Some participants successfully prepared for coaching sessions by taking detailed notes about the content and their questions, or by reviewing the webSTAIR content immediately before meeting with their coach. This strategy was acceptable for some webSTAIR participants, but others found it tedious or “annoying” to have to refresh between sessions to avoid forgetting the content, though this was uncommonly reported.

Theme 3: Comfort and Convenience of the Web-Based Format Made it Easier to Access Care

Participants liked the convenience of the coach-guided, web-based format, which allowed flexible scheduling and reduced travel time. The ability to meet on the web allowed veterans to engage in care they may not have otherwise engaged in due to distance or other logistical factors, such as difficulty scheduling around work or childcare obligations. A Hispanic male in his late 30s explained how and why the web-based format was more convenient:

Able to do it from home. I cannot take advantage of many mental health services at the VA; VA is 30-40 minutes from my home. I was glad I was able to take advantage of this.

In addition to the logistical benefits, participants liked that they did not have to confront crowded waiting rooms at their facility. Instead, they could participate in the program from home, where they felt most comfortable and, in some cases, where they felt most safe. A minority of participants found it more difficult to find privacy in their own homes, away from the people they lived with, and others found themselves more prone to distractions at home. According to 1 participant, a White female in her mid-forties, “…the same thing that made it nice also made it not so nice.” However, privacy issues or distractions at home were not commonly reported.

Theme 4: Technical Issues Are Common but not Insurmountable

The majority of participants experienced some technical challenges with the video coaching sessions, and almost half experienced difficulty with the website. Participants spontaneously reported that about a third of all the technical challenges they experienced occurred only 1 or 2 times throughout the entire program. For issues that did not resolve on their own, participants were able to troubleshoot, either independently or with their coach, to complete their sessions and web-based content. In cases where coaches were able to help solve problems or troubleshoot, their guidance seemed to ameliorate the negative impact on patient satisfaction.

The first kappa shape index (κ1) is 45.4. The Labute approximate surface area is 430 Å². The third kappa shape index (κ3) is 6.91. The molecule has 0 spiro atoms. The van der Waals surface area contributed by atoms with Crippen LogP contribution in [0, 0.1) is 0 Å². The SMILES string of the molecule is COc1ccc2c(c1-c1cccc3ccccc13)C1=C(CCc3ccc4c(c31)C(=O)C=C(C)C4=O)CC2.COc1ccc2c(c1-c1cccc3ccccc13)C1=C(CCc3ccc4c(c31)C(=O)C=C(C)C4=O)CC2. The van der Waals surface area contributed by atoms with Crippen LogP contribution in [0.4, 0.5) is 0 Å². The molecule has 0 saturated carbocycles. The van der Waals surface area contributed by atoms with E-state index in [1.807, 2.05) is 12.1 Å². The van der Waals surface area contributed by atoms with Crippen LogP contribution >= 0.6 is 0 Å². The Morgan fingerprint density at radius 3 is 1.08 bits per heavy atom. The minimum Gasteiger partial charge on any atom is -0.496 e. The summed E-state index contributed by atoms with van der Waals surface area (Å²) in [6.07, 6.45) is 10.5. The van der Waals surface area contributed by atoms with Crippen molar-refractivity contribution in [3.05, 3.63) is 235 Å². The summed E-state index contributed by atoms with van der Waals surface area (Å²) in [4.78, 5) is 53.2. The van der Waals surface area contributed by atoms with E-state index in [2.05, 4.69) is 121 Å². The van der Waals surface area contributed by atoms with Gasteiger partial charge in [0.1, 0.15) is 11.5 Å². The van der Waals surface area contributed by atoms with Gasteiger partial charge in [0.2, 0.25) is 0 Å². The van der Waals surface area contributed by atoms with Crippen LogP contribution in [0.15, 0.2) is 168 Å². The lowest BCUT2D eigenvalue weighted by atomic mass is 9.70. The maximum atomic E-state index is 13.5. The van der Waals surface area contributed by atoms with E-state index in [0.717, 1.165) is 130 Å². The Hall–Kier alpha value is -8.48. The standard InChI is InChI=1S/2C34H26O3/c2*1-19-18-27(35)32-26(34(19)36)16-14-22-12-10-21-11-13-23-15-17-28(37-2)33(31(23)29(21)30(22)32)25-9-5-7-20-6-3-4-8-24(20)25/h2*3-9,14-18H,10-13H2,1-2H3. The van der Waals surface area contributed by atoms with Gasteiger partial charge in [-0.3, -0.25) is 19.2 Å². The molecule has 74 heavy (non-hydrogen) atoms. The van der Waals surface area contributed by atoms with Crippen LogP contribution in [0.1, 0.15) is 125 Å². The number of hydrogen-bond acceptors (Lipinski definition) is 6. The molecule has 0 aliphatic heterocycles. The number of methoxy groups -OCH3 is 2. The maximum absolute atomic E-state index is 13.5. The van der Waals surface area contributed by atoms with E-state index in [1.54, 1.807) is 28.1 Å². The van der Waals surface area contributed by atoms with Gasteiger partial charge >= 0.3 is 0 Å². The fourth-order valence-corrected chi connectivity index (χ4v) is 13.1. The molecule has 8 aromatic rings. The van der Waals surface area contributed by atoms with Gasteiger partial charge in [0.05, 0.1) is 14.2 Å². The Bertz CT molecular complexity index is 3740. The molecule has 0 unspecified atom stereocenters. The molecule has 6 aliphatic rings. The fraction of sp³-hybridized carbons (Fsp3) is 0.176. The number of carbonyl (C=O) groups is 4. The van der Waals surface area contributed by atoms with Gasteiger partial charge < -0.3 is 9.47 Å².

[Had] difficulties quite a few times, but she always made it work.
[35–44-year-old Hispanic female]

Technical issues included being unable to hear the other person, issues with the link to the video session, and difficulty with the video freezing or closing unexpectedly. Sometimes the issue resolved quickly on its own and occurred infrequently. Other times, the issue could be attributed to a recent update or a setting that needed to be changed on their device. Strategies that were frequently used by coaches to help troubleshoot included pivoting to the phone for audio, sending different pieces of equipment to use, and offering emotional support that someone would help them resolve the issue. A White female in her mid-forties said:

One time we [experienced video issues]; [we] just turned off the audio, [and] video was still there and [we] used phone for audio. Work around; it worked just fine.

Only 1 participant spontaneously reported having had to reschedule a session with their coach due to connection issues. More often, participants shared that they were still able to meet on the web with their coach despite issues with the video connection, in part because of their coach’s persistence.

It didn't connect twice but she worked hard to get it connected, so we still had our sessions.
[35–44-year-old African American female]